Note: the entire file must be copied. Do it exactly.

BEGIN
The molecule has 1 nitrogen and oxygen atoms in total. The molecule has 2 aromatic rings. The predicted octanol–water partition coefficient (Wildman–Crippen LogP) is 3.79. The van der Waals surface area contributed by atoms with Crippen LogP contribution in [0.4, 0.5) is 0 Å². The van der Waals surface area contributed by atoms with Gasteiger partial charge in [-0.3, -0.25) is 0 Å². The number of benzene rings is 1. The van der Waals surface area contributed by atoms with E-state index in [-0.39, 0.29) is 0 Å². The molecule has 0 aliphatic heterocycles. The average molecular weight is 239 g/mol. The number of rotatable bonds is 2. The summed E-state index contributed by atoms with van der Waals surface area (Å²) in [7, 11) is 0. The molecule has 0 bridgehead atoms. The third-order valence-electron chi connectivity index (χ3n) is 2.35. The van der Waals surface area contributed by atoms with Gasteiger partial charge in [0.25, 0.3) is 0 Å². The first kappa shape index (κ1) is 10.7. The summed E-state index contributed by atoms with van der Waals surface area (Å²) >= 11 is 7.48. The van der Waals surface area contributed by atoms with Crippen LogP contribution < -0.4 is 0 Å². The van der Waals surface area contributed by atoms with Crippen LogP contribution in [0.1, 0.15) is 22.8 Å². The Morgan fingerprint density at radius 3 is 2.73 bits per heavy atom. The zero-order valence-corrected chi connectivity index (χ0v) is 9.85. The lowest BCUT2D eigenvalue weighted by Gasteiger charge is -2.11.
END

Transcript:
The molecule has 1 nitrogen and oxygen atoms in total. The molecule has 2 aromatic rings. The predicted octanol–water partition coefficient (Wildman–Crippen LogP) is 3.79. The van der Waals surface area contributed by atoms with Crippen LogP contribution in [0.4, 0.5) is 0 Å². The van der Waals surface area contributed by atoms with Gasteiger partial charge in [-0.3, -0.25) is 0 Å². The number of benzene rings is 1. The van der Waals surface area contributed by atoms with E-state index in [-0.39, 0.29) is 0 Å². The molecule has 0 aliphatic heterocycles. The average molecular weight is 239 g/mol. The number of rotatable bonds is 2. The summed E-state index contributed by atoms with van der Waals surface area (Å²) in [7, 11) is 0. The molecule has 0 bridgehead atoms. The third-order valence-electron chi connectivity index (χ3n) is 2.35. The van der Waals surface area contributed by atoms with Gasteiger partial charge in [0.25, 0.3) is 0 Å². The first kappa shape index (κ1) is 10.7. The summed E-state index contributed by atoms with van der Waals surface area (Å²) >= 11 is 7.48. The van der Waals surface area contributed by atoms with Crippen LogP contribution < -0.4 is 0 Å². The van der Waals surface area contributed by atoms with Crippen LogP contribution in [0.1, 0.15) is 22.8 Å². The Morgan fingerprint density at radius 3 is 2.73 bits per heavy atom. The zero-order valence-corrected chi connectivity index (χ0v) is 9.85. The lowest BCUT2D eigenvalue weighted by Gasteiger charge is -2.11.